In this study, temperature accuracy was defined as the extent to which measurements from a non-core thermometer device are the same as measurements from a gold standard device (Ryan-Wenger, 2017). In the context of temperature measurement, bias was the absolute or pooled mean difference between core and non-core measurements, while effect size (ES) (i.e., accuracy) was defined as the standard deviation (SD) of mean differences. When only standard error (SE) was reported, we calculated SD=SE* (√n). When only confidence limits (CL) or confidence intervals (CI) were reported, we used the formula SD=CI/3.12. To ensure equality in the method used to measure 5% and 95% confidence limits (CL) among the studies, we used the Confidence Interval Calculator for Means (Allto Consulting, 2017) software to calculate them from study means and SDs. Repeatability was defined as the extent to which duplicate temperature measurements taken by one rater (intra-rater) or more than one rater (inter-rater) on the same person are the same as measured by appropriate statistics, such as kappa coefficients or intra-class correlations (Bland & Altman, 1986; Cho, 1981; Collis, 1985). Many authors report inappropriate statistics, including Pearson correlations, paired t tests, sensitivity, and specificity. Correlations measure the strength and direction of association between two variables, not the extent to which the measurements are the same (Bland & Altman, 1986, 1992). Paired t tests test the null hypothesis that the difference between two measurements is equal to zero, which is not clinically useful information. Sensitivity and specificity indicate the proportion of agreement between dichotomous variables (for example, fever vs. no fever) and not the extent to which the actual temperature measurements were the same (Bland & Altman, 1986, 1992).

Analysis Plan

All authors evaluated measurement accuracy in the total sample, while some authors also reported results for patients with hypothermia, normothermia, and/or hyperthermia. We believe that a clinically useful thermometer must demonstrate accuracy among all patients regardless of setting or range of body temperatures; therefore, our meta-analysis was limited to comparisons in the total sample of each study. To account for variation in sample size across studies, we calculated inverse variance weights and weighted mean effect size for each study (Lipsey & Wilson, 2001). The accuracy of temperatures from non-core thermometer devices was graphically displayed as Forest plots, which depict pooled weighted mean differences between core and non-core temperatures and 95% CL with 0 (perfect agreement) as the reference line. MetaData Viewer software v1.05 (Boyles, Harris, Rooney, & Thayer, 2011, 2016) was used to generate Forest plots.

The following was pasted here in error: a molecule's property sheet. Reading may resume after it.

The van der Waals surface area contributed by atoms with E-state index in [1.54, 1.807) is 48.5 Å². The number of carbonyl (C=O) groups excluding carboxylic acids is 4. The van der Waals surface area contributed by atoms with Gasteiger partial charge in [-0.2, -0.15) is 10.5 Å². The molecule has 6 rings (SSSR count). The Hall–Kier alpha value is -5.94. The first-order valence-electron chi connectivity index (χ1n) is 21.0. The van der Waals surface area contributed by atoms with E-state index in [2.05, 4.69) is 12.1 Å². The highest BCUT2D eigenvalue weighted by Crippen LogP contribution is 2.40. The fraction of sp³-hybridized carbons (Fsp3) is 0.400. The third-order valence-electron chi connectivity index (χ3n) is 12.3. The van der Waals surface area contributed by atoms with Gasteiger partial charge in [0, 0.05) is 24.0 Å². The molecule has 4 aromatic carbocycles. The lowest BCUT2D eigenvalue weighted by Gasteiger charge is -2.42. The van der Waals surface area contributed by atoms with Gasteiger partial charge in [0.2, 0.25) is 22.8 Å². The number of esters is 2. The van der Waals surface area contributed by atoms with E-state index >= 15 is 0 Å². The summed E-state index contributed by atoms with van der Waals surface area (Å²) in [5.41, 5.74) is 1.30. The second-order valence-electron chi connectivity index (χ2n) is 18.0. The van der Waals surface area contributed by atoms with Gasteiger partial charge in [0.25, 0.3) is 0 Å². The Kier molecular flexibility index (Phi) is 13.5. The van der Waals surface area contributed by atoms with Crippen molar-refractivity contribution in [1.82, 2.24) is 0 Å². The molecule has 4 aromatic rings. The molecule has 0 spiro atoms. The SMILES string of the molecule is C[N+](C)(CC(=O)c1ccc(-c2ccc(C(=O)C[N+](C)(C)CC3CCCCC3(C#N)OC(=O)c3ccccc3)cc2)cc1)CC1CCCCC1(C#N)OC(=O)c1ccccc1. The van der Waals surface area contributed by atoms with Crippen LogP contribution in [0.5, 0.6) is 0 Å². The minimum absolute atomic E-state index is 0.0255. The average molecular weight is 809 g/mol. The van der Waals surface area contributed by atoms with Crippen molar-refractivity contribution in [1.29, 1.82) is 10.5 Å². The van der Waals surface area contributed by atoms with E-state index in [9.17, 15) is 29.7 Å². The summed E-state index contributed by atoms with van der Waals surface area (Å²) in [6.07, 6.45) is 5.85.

Precision of mean ES measurements within studies of each type of thermometer device was a function of the mean ES, inverse variance weight, and SE of mean ES (Lipsey & Wilson, 2001). A small SE indicates a precise mean ES. A significant z-test means that the ES is likely to be representative of the population. We evaluated the extent of heterogeneity between studies on effect size with the Cochran Q statistic, which tests the null hypothesis of homogeneity (Lipsey & Wilson, 2001). Q is expressed as a percentage, and has a Chi-square distribution. We also measured the impact of heterogeneity with the I2 statistic, which accounts for within-study and between-study variation in estimates of pooled mean effect size. I2 is the percentage of variability due to random sampling error as opposed to systematic heterogeneity (Higgins & Thompson, 2002). IBM SPSS v. 24 was used to analyze the data, and alpha was set as p≤0.05.